“Did you hear what your aunt was saying about kids?” My husband asks me as he navigates the van back onto snowy, dark roads for our journey home.
I had heard. We’d just concluded dinner with my mother and her oldest sister, a joint effort for both families. I have to confess: my mother, and several members of my family, are hard for me to be around when they are drinking. Not because this ignites my own urge to drink (which has diminished with abstinence) but rather the way the family behaviors come out; some of them hurtful, prideful, ugly; woven throughout my youth in ways that to this day make me uncomfortable. The very fact these behaviors emerge primarily during drinking episodes results in them being untouchable: impossible to ask for (and get) change while the subject has a few belts under their belt; and my family – like many others – never, ever apologizes for or even references their rudeness while under the influence the night before.
What Ralph is referring to is the episode at the dinner table where children’s dining preferences were discussed after Sophie declared her aversion to the spaghetti squash I had cooked. Ralph and my preference is thus: take a bite if you would like to have ice cream later (Sophie later, much later, acquiesces). At the table, in the moment, first my mom and aunt cajole Sophie and deny her preferences or her right to them (“Oh come on, don’t make a fuss”). The story then hinges on the folly of cooking expensive or elaborate dishes for children (this discussion is what my husband later references) . I love my mother and aunt very much and don’t doubt their love for my own children. However in these tales which incorporate derision for the preferences and dignity of wee children I hear echoes of my grandmother; a woman I loved fiercely but who I place as the family architect (of course she herself must have inherited a component) of a worldview I have taken to calling “authoritarian douche”: children are second-class citizens; we trouble ourselves over them so much they should be grateful and do what’s convenient (or “polite” for our comfort). And if they don’t, they are bad children (endless variations on this theme: “selfish”, “rude”, “socially retarded”, “a dork”, etc).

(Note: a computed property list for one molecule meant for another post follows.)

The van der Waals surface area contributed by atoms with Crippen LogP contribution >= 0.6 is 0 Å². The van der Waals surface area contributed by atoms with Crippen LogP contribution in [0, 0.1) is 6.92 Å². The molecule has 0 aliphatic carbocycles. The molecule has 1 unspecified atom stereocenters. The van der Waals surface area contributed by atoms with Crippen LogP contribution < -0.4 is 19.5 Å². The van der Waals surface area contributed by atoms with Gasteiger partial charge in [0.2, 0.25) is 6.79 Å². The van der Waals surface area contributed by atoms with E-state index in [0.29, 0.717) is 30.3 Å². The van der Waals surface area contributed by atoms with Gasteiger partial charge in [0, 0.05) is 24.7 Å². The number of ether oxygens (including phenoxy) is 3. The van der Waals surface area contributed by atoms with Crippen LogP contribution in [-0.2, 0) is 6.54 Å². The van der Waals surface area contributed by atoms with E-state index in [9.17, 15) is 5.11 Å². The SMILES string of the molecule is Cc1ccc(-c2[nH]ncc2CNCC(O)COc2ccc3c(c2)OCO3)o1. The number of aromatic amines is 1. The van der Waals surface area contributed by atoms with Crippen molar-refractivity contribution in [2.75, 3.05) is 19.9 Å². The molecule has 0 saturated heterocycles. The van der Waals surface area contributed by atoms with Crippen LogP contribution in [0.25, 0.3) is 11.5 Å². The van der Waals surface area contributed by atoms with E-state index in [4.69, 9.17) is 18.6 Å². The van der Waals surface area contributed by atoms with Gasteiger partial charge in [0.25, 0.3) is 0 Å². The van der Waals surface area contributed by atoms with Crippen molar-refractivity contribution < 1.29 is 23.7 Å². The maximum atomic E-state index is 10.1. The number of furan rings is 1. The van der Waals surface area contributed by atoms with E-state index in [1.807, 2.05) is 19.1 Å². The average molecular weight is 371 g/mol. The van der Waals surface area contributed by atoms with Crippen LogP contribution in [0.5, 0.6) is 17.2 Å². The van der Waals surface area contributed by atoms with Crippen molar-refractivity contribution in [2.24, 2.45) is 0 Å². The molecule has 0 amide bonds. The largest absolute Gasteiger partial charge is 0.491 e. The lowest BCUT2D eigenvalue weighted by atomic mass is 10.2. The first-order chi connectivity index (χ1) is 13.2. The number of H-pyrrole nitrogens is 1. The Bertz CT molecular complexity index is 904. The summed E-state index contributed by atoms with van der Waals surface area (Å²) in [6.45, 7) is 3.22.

I have heretofore just listened in to these stories but, since everyone is sharing, I finally speak up. “I think it’s disrespectful to trick someone into eating something you know they don’t like.” Look: I’m a mother too. This is how I do it. At my statement my mom and my aunt puff like adders and finally something or other is grumbled; surely I’m being mocked for my panty-waist deferment to these (spoiled, ungrateful?) children. Maybe they feel shamed at being called out. I don’t know. I’m not trying to change them (don’t even believe that’s possible), but in this case I’m being public about our differences.
They had their turn and raised their children. I’m raising mine now.
In truth being here in my hometown and now closer to my mother – and sometimes seeing her several times a day – has brought me closer to peace: with the past and present alike. I am becoming a kinder parent; a parent who doesn’t need to “win out” against her children. Sometimes I hear from this side of the family that if you defer too much to young ones, or are too kind to them, you are not preparing them for the “real world”. And I myself bought this concept for many years.
I’m different now. I don’t much try to shelter my kids from the “real world” (which as it turns out, is its own teacher) and I don’t need to because they’re tough little fuckers. I don’t need to toughen them up; nature does it on its own. Yes, in life there are people you will run into who will be gruff, rude, who won’t be polite or kind. And then there are people that understand you don’t care for squash, and so far you never had, and they aren’t going to mock or shame you for that preference. I get to pick who I am; my children can pick who they are.